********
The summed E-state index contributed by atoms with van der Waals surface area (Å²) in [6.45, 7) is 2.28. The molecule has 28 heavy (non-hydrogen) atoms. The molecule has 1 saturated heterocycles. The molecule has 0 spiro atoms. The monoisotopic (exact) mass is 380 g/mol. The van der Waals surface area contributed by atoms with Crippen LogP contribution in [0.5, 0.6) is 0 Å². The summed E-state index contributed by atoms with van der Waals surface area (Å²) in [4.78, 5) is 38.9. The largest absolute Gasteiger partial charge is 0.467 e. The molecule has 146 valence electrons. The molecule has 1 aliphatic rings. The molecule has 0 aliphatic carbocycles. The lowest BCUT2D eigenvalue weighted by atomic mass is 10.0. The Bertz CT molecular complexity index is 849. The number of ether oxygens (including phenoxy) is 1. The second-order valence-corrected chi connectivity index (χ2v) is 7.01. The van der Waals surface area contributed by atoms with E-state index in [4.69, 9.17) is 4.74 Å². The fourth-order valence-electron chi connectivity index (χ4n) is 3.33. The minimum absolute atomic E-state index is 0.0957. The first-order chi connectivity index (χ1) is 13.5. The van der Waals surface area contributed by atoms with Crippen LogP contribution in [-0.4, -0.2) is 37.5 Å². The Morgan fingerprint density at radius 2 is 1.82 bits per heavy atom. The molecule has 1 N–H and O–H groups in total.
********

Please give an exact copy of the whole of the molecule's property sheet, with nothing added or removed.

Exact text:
The summed E-state index contributed by atoms with van der Waals surface area (Å²) in [6.45, 7) is 2.28. The molecule has 28 heavy (non-hydrogen) atoms. The molecule has 1 saturated heterocycles. The molecule has 0 spiro atoms. The monoisotopic (exact) mass is 380 g/mol. The van der Waals surface area contributed by atoms with Crippen LogP contribution in [0.5, 0.6) is 0 Å². The summed E-state index contributed by atoms with van der Waals surface area (Å²) in [4.78, 5) is 38.9. The largest absolute Gasteiger partial charge is 0.467 e. The molecule has 146 valence electrons. The molecule has 1 aliphatic rings. The molecule has 0 aliphatic carbocycles. The lowest BCUT2D eigenvalue weighted by atomic mass is 10.0. The Bertz CT molecular complexity index is 849. The number of ether oxygens (including phenoxy) is 1. The second-order valence-corrected chi connectivity index (χ2v) is 7.01. The van der Waals surface area contributed by atoms with E-state index in [4.69, 9.17) is 4.74 Å². The fourth-order valence-electron chi connectivity index (χ4n) is 3.33. The minimum absolute atomic E-state index is 0.0957. The first-order chi connectivity index (χ1) is 13.5. The van der Waals surface area contributed by atoms with Crippen LogP contribution in [-0.4, -0.2) is 37.5 Å². The Morgan fingerprint density at radius 2 is 1.82 bits per heavy atom. The molecule has 1 N–H and O–H groups in total.